How Much Does It Cost To Install An Electric Car Charger At Home?
How Much Does Installing An EV Car Charging Station At Home Cost?
Some people are naturally worried about making the switch to electric cars and getting rid of their old diesel or petrol vehicles (eventually). As things are, electric cars are still very expensive, even when you factor in government grants. With those grants shrinking in recent months, it’s now harder to know how much support one can really get when buying an EV.
Besides the cost of buying the EV itself, there’s also the cost of purchasing and installing your home EV charger. How much does it cost to install an electric car charger at home? That’s one of the core questions we’ll be answering in this article.
Electric Car Charging Points Cost
The cost of your charging unit will depend on many factors, including brand, power output, smart features, weatherproofing and durability, etc. Budget models that are a relatively simple “plug and play” style with no fancy added features start at £250-300 before adding installation feels. The power output of such a unit could be as low as 3 or 4 kW, thus only adding 12-20 miles per hour of charging.
To get a more sophisticated model with a stronger output and more innovative features you inevitably have to spend more, from £500 to £800 to be more precise. These wall boxes typically feature LED displays showing power output and/or Wi-Fi function with a paired smartphone or tablet app. Using the app, you can have total control over charging times, so you can set your car to only charge during off-peak electricity hours. This means you could plug your car in when you get home, but it won’t start charging until a pre-set time, say midnight. It will come on automatically when the time comes.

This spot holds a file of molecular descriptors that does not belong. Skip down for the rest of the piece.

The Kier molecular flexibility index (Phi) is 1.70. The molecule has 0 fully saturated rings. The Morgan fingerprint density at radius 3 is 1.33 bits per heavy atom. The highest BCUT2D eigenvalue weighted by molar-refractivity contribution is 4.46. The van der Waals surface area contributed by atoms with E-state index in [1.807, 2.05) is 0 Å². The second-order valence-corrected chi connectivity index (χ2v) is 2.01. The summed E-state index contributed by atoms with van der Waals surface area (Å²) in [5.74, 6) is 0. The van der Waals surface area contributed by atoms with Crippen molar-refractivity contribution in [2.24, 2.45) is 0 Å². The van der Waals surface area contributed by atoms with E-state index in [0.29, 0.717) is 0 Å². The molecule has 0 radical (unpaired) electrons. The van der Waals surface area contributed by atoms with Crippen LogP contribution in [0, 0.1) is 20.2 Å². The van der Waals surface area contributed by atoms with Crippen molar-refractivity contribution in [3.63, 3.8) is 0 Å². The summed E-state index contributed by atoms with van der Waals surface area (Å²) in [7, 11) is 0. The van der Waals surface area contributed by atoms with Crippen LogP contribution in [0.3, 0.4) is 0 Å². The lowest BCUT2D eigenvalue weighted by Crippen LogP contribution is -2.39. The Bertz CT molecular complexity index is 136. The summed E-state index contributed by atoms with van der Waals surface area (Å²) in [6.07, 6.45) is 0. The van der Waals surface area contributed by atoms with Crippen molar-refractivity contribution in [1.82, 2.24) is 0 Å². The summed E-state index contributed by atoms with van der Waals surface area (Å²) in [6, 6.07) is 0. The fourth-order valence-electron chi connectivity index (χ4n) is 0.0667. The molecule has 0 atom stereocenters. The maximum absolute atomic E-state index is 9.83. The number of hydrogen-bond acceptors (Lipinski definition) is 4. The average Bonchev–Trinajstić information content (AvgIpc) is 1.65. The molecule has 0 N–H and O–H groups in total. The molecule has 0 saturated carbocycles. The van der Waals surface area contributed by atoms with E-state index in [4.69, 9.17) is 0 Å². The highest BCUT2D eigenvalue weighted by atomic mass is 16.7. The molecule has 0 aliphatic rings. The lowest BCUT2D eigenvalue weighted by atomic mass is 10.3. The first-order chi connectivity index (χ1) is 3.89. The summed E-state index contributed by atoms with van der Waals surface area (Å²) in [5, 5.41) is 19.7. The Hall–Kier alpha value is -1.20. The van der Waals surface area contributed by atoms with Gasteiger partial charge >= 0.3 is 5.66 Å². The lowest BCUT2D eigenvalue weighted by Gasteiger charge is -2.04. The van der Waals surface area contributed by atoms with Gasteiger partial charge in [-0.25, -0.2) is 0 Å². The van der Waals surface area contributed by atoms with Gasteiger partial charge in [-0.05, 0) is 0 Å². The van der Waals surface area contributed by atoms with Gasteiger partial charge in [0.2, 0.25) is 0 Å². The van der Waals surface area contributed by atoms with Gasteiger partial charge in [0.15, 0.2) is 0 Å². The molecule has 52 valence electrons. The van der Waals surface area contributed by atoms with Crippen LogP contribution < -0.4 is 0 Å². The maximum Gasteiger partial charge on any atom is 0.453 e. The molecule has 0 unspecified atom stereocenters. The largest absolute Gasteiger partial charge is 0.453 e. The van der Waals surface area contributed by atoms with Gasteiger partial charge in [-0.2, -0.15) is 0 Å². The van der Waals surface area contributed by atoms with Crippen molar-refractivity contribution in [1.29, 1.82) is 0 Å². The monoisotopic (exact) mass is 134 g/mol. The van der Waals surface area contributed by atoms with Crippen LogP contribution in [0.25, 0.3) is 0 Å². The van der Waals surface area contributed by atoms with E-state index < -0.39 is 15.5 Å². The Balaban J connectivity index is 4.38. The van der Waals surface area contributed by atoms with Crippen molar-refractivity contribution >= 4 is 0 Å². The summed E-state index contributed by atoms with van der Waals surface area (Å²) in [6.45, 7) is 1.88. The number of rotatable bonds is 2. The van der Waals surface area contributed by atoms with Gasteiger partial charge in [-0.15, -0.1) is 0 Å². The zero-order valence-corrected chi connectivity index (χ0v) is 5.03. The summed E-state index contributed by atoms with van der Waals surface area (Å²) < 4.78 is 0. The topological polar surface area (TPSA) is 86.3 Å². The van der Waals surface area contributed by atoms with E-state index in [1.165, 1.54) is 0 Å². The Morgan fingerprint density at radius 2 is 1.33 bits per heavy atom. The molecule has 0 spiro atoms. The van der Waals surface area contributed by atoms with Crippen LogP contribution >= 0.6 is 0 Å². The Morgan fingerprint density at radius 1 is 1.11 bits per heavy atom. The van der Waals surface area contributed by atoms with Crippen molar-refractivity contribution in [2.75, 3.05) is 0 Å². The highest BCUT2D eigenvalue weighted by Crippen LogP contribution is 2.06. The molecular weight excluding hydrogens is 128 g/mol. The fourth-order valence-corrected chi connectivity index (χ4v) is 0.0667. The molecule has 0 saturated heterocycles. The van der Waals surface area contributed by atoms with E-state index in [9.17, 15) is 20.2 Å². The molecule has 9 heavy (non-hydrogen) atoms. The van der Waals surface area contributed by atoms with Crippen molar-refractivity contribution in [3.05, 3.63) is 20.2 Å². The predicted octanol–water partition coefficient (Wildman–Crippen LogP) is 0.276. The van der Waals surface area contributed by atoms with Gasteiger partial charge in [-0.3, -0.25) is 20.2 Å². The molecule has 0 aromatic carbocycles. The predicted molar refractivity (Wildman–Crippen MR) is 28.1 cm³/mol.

The most advanced chargers can even go over £1,000, especially those with a 22 kW output for those homes and buildings where that kind of power rating can be accepted. Please note that these costs are all pre-installation costs, IE just the cost of the unit and the power cable. There are, broadly speaking, 2 types of charging station you might buy: tethered and socket-only. The former is convenient because it comes with a charging cable and plug all attached as one to the charging station. The latter allows you to make use of your own charging cable, perhaps the one issued by the OEM.
Most vehicles benefit from a tethered charging station because they are geared for greater power output. Those who are driving plug-in hybrid electric vehicles (PHEVs), on the other hand, with a much smaller battery capacity, needn’t shell out so much money for a more powerful unit and can plug in their factory-issued cable to the charging point for easy charging.
EV Charger Installation Cost
Next we come to the cost of installation. At this point you’ve already shelled out several hundred pounds in order to purchase your unit. You’ve now got to get it installed. The easiest way to go about this is to use a service for which the cost includes both the charging box and the process of installation. This will typically range from £500 to £1,500 depending on the provider, the type of charger, and some other conditions related to installation, e.g., if an installation is complex and takes longer to finish, it might cost more.